ciple of the maxim to defeat her right of action.

Similarly in Huntzicker v. Crocker (1908) 135 Wis. 38, 115 N. W. 340, 15 Ann. Cas. 444, the joinder of a wife in a conveyance by her husband to defeat his creditors, pleaded in defense of a suit instituted by the wife against the assignee in bankruptcy of her husband for a settlement of her inchoate right of dower in the land, after said conveyance had been judicially declared void at the suit of the said assignee in bankruptcy, was held to be no justification for the application of the prin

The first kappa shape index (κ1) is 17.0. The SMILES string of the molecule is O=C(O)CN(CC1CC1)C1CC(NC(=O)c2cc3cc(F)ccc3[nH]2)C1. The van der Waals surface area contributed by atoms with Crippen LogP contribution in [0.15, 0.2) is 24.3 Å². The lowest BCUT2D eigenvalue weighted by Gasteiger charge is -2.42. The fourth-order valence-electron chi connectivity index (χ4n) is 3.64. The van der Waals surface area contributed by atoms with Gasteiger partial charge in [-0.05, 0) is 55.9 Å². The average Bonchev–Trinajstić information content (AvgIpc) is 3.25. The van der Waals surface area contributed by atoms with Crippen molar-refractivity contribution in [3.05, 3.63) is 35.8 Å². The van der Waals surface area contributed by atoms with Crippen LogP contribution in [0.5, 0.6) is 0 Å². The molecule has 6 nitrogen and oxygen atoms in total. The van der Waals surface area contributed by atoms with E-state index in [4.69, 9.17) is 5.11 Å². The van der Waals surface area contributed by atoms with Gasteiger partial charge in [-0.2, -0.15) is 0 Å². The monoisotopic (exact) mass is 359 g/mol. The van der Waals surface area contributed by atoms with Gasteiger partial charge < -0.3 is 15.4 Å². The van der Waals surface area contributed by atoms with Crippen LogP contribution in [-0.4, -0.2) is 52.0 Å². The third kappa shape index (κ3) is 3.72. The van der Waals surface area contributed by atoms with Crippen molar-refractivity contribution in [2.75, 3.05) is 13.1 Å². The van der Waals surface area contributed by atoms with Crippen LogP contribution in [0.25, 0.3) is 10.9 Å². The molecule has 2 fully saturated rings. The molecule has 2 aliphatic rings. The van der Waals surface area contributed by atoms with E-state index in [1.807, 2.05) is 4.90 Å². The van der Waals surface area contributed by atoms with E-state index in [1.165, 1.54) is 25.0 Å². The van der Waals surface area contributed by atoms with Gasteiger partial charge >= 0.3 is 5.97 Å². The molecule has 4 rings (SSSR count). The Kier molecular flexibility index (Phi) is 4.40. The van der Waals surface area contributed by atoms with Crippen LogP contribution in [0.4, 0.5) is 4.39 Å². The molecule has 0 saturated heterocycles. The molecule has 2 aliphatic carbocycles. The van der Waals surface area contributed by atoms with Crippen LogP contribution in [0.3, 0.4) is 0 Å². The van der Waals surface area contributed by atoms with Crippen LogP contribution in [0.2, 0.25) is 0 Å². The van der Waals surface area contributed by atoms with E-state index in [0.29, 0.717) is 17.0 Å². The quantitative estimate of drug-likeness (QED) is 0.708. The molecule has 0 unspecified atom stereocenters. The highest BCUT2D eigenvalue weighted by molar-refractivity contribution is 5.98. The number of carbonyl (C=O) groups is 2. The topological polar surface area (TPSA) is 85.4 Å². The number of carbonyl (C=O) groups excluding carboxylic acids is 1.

In Hunter v. Suderwski (1912) 171 Ill. App. 529, the complainant brought the defendants into court on a writ of interpleader. After the dismissal of the complainant from the suit and the rendition of a decree for certain of the defendants, the remaining defendant appealed. The appellant claimed as mortgagee the legal title to a fund which was the subject-matter of the suit, and which was a sum of money paid to the complainant in the court below, a court officer, by a judgment creditor of the mortgagor of certain real estate which had been sold at a foreclosure sale, to redeem the property against the sale. The certificate of sale had been issued to the appellant. The appellees claimed that he held the certificate in trust for them. Both the appellant and one of the appellees testified in the foreclosure suit that the appellant was the owner of the note secured by the mortgage, and the appellant claimed that the appellees were in court with "unclean hands" in representing the fact of ownership to be otherwise. The court held that this principle had no application to the instant case.